Escaping the Clutter: How to organize your closets
I don’t know about you, but I find clutter to be insidious. You don’t really see it happening in real time but before you know it, you feel like your family may be nominating you for an episode of “Hoarders: Buried Alive”. So, how can you turn this around before you are living in 3 square feet of your 2000 square foot home? I am going to show you the simple steps to take to organize your closets.
Starting small is key here. I know you may have bigger fish to fry, but if you start with a few commonly cluttered areas, I think you’ll be inspired to do more. The 2 areas I took on this week were my linen closet and my master bedroom closet. I felt they were manageable enough for me to handle on my own yet important enough to make a dramatic impact.
Let me start by saying that the linen closet isn’t really my fault. I blame those people I live with. Now, I’m not one to dodge accountability, but hear me out. I have my own master bath. I house my own (and hubby’s) towels under our sink. I also keep my extra bed sheets on a shelf in my master closet (I’ll get to that issue in a minute). Therefore, the towels, blankets, and sheets kept in the hallway linen closet are solely for the teenagers (a.k.a. slobs).
Whenever they wash their bath mats or towels, I tell them to fold them and place them back in the linen closet. Clearly, they don’t fear me enough. I uncovered this disaster after bravely opening the door to take a look at the contents. I had a sneaking suspicion it was going to be a mess, but of course, ignorance is bliss. I was just fine not knowing what evil lurked behind closed doors.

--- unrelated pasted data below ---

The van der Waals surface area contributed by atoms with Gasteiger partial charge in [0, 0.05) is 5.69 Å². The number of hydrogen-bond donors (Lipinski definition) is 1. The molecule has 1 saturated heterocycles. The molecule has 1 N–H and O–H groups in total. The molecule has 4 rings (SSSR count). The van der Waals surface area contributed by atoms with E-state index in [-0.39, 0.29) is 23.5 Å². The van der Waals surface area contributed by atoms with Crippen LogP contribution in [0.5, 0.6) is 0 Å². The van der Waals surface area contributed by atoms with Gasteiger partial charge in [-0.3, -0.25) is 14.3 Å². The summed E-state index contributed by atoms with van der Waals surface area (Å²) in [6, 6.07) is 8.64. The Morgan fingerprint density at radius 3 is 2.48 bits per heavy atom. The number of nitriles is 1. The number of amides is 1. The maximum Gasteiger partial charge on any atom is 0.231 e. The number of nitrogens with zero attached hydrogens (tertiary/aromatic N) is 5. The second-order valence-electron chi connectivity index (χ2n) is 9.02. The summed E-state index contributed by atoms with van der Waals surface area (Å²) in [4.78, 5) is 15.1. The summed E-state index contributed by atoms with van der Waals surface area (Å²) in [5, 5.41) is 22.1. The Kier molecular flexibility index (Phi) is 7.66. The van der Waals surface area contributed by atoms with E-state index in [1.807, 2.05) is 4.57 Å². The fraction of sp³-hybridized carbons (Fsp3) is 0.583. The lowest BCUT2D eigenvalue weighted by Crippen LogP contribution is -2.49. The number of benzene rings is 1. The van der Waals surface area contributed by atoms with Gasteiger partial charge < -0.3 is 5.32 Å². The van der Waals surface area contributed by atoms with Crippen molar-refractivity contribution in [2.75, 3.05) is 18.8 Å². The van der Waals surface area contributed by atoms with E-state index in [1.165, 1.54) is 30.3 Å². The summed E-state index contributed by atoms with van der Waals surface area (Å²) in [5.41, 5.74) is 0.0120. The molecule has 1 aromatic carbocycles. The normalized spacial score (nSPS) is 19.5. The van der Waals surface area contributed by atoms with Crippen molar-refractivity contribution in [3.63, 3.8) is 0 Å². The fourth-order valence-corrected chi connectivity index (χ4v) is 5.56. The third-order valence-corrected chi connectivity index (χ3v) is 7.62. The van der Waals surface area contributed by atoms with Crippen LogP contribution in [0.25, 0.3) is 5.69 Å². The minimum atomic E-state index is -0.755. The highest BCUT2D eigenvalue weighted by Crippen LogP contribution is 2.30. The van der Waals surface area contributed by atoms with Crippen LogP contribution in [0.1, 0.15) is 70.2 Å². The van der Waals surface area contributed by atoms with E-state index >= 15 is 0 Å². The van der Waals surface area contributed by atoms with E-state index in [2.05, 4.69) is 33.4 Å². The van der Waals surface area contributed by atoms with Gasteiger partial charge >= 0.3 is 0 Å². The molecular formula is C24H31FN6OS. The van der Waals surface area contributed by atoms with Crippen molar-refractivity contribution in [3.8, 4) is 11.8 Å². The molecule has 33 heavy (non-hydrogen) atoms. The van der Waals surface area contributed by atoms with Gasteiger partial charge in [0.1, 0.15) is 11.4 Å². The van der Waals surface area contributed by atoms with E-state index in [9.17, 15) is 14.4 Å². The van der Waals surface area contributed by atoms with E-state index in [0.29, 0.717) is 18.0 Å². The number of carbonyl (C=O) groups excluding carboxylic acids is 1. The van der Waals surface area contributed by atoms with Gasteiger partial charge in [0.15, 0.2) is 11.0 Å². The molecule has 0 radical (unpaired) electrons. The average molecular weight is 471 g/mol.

The only way I know to start this type of project is to just pull everything out and start with an empty closet. I threw everything on the hall floor and started to sort through it. It is incredible how many moth-eaten towels those boys own (in my defense, I did buy them new towels when I updated their bathroom, see here, but apparently I didn’t specify that they should discard the old ones). I made the quintessential piles. You know the ones all the organizers tell you to make: Keep, toss, donate. Yea, mine was mostly toss but that’s fine.
I ended up throwing out anything with holes, stains, or whatever deemed it unworthy of donation. I did have a few things to go to Goodwill but not much. Next, I folded up everything properly (most things were rolled in a ball and stuffed into said closet) and gave it a shelf based on the category of the item.
Not bad for 30 minutes’ worth of work, right? I felt accomplished and decided the next day I would tackle the master closet monster.
Much like the pantry I previously organized see post here, my husband is big on nagging me to clean up major disaster zones. The pantry was his too, so I didn’t take too kindly to his suggestions of me organizing it by myself; however, I had no one to blame for my master closet but me. My husband had moved his stuff out of there almost a decade ago and relocated to a smaller, slide-door closet in the sitting room area of our bedroom. Yes, the shame here is all mine.
Yikes! The sad thing is that I actually took this on a couple of years ago and I thought I had tamed the beast. I have discovered that, while the beast may appear docile and domesticated for a while, it is really just lying in wait for its chance to return with a vengeance! Time to slay it once and for all!